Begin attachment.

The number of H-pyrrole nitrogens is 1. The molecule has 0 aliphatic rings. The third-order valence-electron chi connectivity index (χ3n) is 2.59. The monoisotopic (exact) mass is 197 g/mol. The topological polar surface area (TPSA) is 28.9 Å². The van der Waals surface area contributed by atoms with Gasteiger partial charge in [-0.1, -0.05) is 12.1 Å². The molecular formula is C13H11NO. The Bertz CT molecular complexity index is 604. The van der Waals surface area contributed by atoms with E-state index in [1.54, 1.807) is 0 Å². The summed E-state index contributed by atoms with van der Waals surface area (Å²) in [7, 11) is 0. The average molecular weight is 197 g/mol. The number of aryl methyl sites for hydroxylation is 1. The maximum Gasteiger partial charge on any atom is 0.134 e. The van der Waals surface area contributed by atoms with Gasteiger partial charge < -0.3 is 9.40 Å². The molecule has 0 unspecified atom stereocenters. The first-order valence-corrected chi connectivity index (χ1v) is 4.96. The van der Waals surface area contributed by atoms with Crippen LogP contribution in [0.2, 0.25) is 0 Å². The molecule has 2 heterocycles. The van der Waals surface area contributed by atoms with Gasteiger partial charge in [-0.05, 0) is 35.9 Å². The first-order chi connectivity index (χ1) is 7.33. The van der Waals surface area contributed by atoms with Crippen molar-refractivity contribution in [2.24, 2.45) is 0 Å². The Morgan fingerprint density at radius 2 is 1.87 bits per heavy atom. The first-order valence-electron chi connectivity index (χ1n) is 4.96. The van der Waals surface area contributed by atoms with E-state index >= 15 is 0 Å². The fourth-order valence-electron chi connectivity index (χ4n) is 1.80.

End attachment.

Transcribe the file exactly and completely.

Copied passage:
The number of H-pyrrole nitrogens is 1. The molecule has 0 aliphatic rings. The third-order valence-electron chi connectivity index (χ3n) is 2.59. The monoisotopic (exact) mass is 197 g/mol. The topological polar surface area (TPSA) is 28.9 Å². The van der Waals surface area contributed by atoms with Gasteiger partial charge in [-0.1, -0.05) is 12.1 Å². The molecular formula is C13H11NO. The Bertz CT molecular complexity index is 604. The van der Waals surface area contributed by atoms with E-state index in [1.54, 1.807) is 0 Å². The summed E-state index contributed by atoms with van der Waals surface area (Å²) in [7, 11) is 0. The average molecular weight is 197 g/mol. The number of aryl methyl sites for hydroxylation is 1. The maximum Gasteiger partial charge on any atom is 0.134 e. The van der Waals surface area contributed by atoms with Gasteiger partial charge < -0.3 is 9.40 Å². The molecule has 0 unspecified atom stereocenters. The first-order valence-corrected chi connectivity index (χ1v) is 4.96. The van der Waals surface area contributed by atoms with Crippen LogP contribution in [0.2, 0.25) is 0 Å². The molecule has 2 heterocycles. The van der Waals surface area contributed by atoms with Gasteiger partial charge in [-0.05, 0) is 35.9 Å². The first-order chi connectivity index (χ1) is 7.33. The van der Waals surface area contributed by atoms with Crippen molar-refractivity contribution in [2.24, 2.45) is 0 Å². The Morgan fingerprint density at radius 2 is 1.87 bits per heavy atom. The first-order valence-electron chi connectivity index (χ1n) is 4.96. The van der Waals surface area contributed by atoms with E-state index >= 15 is 0 Å². The fourth-order valence-electron chi connectivity index (χ4n) is 1.80.